Cash Management is back on our radar, and it should be on yours too. Remember the forgotten term “compound interest” you used to hear about? Well, that’s back too. Compound interest is the money you earn on both your principal and the interest you have already earned on that principal. Yes, you probably already knew that, but it is worth a refresher since it has been a while since it mattered.
3% interest on $10,000 yields $300 in additional savings. When reinvested, you will earn 3% interest on $10,300, or $309 the following year, and so on.
Compound interest is so impactful that even Albert Einstein once said, “(it) is the eighth wonder of the world. He who understands it earns it: he who doesn’t pays it.” He was an intelligent fellow.
In the past few years, prioritizing where you hold your cash savings fell to the bottom of the list since interest rates were at historic lows. It was not worth the time spent scouring the internet looking for which financial institutions paid the highest rate when the choices range from 0% or .05%. Compounding pennies isn’t that inspiring. But as my daughter used to say, “that was soo last year.” As we all know, 2022 is different. The economic landscape has changed significantly. And interest rates for cash deposits are on the move higher.
But the kicker is: Not all savings and financial institutions are passing this increase in savings rates on to you. So, you must be aware.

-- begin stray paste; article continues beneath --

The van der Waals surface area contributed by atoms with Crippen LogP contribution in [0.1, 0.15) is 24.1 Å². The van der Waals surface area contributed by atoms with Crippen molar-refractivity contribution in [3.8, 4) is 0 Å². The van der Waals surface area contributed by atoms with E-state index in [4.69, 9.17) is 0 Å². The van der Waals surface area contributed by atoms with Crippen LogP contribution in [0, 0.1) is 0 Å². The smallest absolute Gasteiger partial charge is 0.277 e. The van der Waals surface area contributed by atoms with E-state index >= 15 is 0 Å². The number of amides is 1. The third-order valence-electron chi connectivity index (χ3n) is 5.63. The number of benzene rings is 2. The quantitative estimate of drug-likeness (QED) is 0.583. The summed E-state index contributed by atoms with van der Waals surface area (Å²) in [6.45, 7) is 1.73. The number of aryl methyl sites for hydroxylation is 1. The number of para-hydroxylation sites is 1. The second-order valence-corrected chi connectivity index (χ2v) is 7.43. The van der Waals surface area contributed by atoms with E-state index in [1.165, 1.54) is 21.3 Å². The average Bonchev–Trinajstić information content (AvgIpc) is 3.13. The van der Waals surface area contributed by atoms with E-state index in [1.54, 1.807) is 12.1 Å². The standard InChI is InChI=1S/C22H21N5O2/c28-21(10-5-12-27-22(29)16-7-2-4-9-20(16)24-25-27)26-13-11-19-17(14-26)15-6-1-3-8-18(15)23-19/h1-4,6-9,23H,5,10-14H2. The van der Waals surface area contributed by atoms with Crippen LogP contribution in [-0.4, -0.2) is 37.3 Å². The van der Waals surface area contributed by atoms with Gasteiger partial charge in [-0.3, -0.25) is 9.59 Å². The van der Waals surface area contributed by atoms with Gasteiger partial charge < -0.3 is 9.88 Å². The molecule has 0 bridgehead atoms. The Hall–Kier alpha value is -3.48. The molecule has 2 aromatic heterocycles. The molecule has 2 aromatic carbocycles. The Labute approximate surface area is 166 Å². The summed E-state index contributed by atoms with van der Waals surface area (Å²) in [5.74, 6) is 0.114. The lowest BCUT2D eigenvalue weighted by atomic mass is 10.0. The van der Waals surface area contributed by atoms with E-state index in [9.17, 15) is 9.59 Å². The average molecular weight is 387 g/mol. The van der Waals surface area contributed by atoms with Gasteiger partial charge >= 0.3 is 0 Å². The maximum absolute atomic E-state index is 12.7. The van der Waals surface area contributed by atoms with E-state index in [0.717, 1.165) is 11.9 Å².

The Federal Open Market Committee (FOMC) has increased its benchmark interest rate four times this year for a total of 2.5% percentage points. At its July and August meetings, the rate increased by 75 basis points, the two largest single rate increases in over 25 years. They will meet again this month and are expected to increase rates again by another 50-75 basis points.
If you are like most people, then you just assume that your bank savings account was increasing in lockstep with rates. Have you checked out your interest rate on your bank statement lately?
You might be surprised to learn that your bank only pays around .05% interest on savings still.
Most larger banks are not passing the higher interest rates on to your savings accounts. They are essentially keeping the spread for themselves. And on top of that, they are charging you higher interest rates to borrow. Good for bank profits. Not good for you.
Why aren’t they passing along the higher rates? Because they really don’t need additional deposits or want to attract additional deposits. They have plenty. According to CNBC, “Back in 2020, the U.S. unleashed hundreds of billions of dollars in stimulus to small businesses and families, propped up markets with bond-buying programs, and took rates to near zero. Much of that cash found its way to banks, which soaked up roughly $5 trillion in new deposits in the past two years, according to Federal Deposit Insurance Corporation data.”
Bottom line: Manage your cash by finding the best place to earn a rate that is closer to the federal funds rate. Look to online banking institutions and money market funds. For example, Charles Schwab has multiple money market funds paying around 2% that should increase immediately if the FOMC raises interest rates again in the next couple of weeks. There are also plenty of options elsewhere to choose from if you look.
If you are a client of Ranch Capital Advisors, as a courtesy, we are offering our clients the ability to utilize Schwab’s money markets and exclude it from any advisory fees. Because keeping cash in the banks is a real opportunity cost that none of us can afford these days. If you would like to find out more, please reach out.